Macau gambling revenue hits record high in October

Reuters

* Growth of 31.7 pct edges out high end of estimates

* Golden Week holiday sees 10.7 pct increase in visitors

HONG KONG, Nov 1 (Reuters) - Gambling revenue in thesouthern Chinese territory of Macau surged 31.7 percent to arecord high in October year-on-year, after a week-long nationalholiday boosted visitation from big-spending mainland gamblerskeen to punt in the country's only legal casino hub.

October's revenue at 36.48 billion patacas ($4.6 billion)was the highest monthly figure on record, according togovernment data released on Friday. Analysts had forecastOctober growth in the world's biggest gambling market, to be up27-30 percent.

A former Portuguese colony, Macau is located a one-hourferry ride from the financial centre of Hong Kong. A specialadministrative region like Hong Kong, Macau is one of theworld's fastest-growing economies due to its lucrative casinoindustry.

China's Golden Week national holiday, which took place inthe first week of October, saw a 10.7 percent increase invisitors from mainland China compared to a year earlier. Macau'sgambling revenues are highly dependent on the domestic marketwith more than two-thirds of tourists coming from the mainland.Visitor arrivals totalled 7.76 million for the third quarter of2013.

The rise in revenues is largely attributed to the growth of"mass-market" visitors made up of China's growing middle classwho are visiting Macau in greater numbers and spending more thanever before.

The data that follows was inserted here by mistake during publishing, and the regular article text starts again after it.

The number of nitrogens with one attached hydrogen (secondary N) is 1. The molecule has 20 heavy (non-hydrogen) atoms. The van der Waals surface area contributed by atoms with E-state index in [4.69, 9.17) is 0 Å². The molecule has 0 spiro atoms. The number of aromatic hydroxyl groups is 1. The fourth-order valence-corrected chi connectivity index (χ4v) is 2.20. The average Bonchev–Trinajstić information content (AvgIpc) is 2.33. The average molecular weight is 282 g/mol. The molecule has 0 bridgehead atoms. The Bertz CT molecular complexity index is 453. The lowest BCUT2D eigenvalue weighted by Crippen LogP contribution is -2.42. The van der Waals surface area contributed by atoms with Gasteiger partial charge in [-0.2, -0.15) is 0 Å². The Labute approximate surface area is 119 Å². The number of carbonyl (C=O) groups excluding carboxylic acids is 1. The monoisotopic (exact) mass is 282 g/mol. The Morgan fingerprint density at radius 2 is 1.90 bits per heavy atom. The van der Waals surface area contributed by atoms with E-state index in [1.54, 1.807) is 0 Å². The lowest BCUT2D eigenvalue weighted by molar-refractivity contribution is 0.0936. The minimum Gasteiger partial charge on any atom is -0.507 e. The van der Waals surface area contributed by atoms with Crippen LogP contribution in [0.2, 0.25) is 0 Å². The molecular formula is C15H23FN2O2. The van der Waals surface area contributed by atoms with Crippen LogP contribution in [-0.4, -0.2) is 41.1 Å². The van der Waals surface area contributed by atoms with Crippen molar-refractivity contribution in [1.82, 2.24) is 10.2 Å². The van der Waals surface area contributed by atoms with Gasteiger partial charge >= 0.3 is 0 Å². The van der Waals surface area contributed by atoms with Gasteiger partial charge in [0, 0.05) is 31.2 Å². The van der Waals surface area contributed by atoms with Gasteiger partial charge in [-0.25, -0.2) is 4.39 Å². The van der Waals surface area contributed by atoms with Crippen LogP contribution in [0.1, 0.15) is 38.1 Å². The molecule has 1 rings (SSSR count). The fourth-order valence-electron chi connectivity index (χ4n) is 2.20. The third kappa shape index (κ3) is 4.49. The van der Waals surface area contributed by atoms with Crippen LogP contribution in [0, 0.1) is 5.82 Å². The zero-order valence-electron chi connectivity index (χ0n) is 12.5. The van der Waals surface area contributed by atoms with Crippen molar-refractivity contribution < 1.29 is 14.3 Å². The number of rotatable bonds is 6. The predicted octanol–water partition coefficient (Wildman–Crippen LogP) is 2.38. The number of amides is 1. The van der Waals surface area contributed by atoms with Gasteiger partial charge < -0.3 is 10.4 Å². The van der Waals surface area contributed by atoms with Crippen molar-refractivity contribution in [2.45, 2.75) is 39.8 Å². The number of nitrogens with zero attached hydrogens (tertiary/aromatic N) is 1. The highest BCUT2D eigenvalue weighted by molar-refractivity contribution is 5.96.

Macau's 35 casinos have typically relied on VIP "whale"gamblers to support revenue growth, but a crackdown oncorruption by Beijing has seen the growth of VIP numbers fail tomatch that of mass market, which is growing from a much lowerbase.

The six licensed casino operators, Sands China,Wynn Macau, Melco Crown, GalaxyEntertainment, MGM China are all targetingthe "premium mass" segment, made up of affluent gamblers who betanywhere from 10,000 yuan ($1,600) to under 1 million yuan. Thesector is more stable and provides higher profitability than VIPgamblers.

The lack of hotel rooms in Macau is a key constraint interms of pushing revenue growth higher casino executives say.While eight resorts are in the works along with additionalhotels, new capacity is unlikely to come online before the endof 2014.

Hotels reported close to full occupancy for the holidayperiod while local media said mainland visitors stayed atcampsites due to exorbitant room rates. The cheapest five-stardeluxe room on Macau's Las Vegas style Cotai strip was 5,888patacas (US$737) per night.

Infrastructure developments in the coming years are expectedto help lift the number of visitors to Macau. Currently mosttourists come from Guangdong and other nearby provinces.

A bridge joining Hong Kong, Zhuhai and Macau is set to openby 2016, while expanded intercity rail links will shorten thetime of travel from China's northern cities to the gamblingcentre.

Plans are also in place to upgrade Macau'scapacity-constrained ferry terminals and international airport.

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